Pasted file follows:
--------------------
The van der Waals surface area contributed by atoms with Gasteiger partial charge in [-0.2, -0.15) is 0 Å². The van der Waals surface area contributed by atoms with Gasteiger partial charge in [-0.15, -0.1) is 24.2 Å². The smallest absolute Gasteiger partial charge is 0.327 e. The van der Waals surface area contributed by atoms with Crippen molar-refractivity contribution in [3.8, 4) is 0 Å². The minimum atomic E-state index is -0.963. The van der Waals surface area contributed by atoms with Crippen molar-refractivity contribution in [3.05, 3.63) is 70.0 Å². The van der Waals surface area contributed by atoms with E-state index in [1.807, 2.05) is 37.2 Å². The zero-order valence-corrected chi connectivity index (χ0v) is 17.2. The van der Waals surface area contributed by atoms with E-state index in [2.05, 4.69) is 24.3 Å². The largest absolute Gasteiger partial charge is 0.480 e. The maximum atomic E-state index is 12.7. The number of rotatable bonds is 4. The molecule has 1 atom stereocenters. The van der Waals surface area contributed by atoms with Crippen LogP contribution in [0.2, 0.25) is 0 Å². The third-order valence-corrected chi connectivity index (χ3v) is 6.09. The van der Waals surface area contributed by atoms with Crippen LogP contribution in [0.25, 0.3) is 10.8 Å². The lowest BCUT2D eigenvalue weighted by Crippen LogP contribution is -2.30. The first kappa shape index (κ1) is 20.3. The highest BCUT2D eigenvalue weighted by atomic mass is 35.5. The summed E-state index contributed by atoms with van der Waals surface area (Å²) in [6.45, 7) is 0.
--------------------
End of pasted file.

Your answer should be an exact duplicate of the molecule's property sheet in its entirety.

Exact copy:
The van der Waals surface area contributed by atoms with Gasteiger partial charge in [-0.2, -0.15) is 0 Å². The van der Waals surface area contributed by atoms with Gasteiger partial charge in [-0.15, -0.1) is 24.2 Å². The smallest absolute Gasteiger partial charge is 0.327 e. The van der Waals surface area contributed by atoms with Crippen molar-refractivity contribution in [3.8, 4) is 0 Å². The minimum atomic E-state index is -0.963. The van der Waals surface area contributed by atoms with Crippen molar-refractivity contribution in [3.05, 3.63) is 70.0 Å². The van der Waals surface area contributed by atoms with E-state index in [1.807, 2.05) is 37.2 Å². The zero-order valence-corrected chi connectivity index (χ0v) is 17.2. The van der Waals surface area contributed by atoms with E-state index in [2.05, 4.69) is 24.3 Å². The largest absolute Gasteiger partial charge is 0.480 e. The maximum atomic E-state index is 12.7. The number of rotatable bonds is 4. The molecule has 1 atom stereocenters. The van der Waals surface area contributed by atoms with Crippen LogP contribution in [0.2, 0.25) is 0 Å². The third-order valence-corrected chi connectivity index (χ3v) is 6.09. The van der Waals surface area contributed by atoms with Crippen LogP contribution in [0.25, 0.3) is 10.8 Å². The lowest BCUT2D eigenvalue weighted by Crippen LogP contribution is -2.30. The first kappa shape index (κ1) is 20.3. The highest BCUT2D eigenvalue weighted by atomic mass is 35.5. The summed E-state index contributed by atoms with van der Waals surface area (Å²) in [6.45, 7) is 0.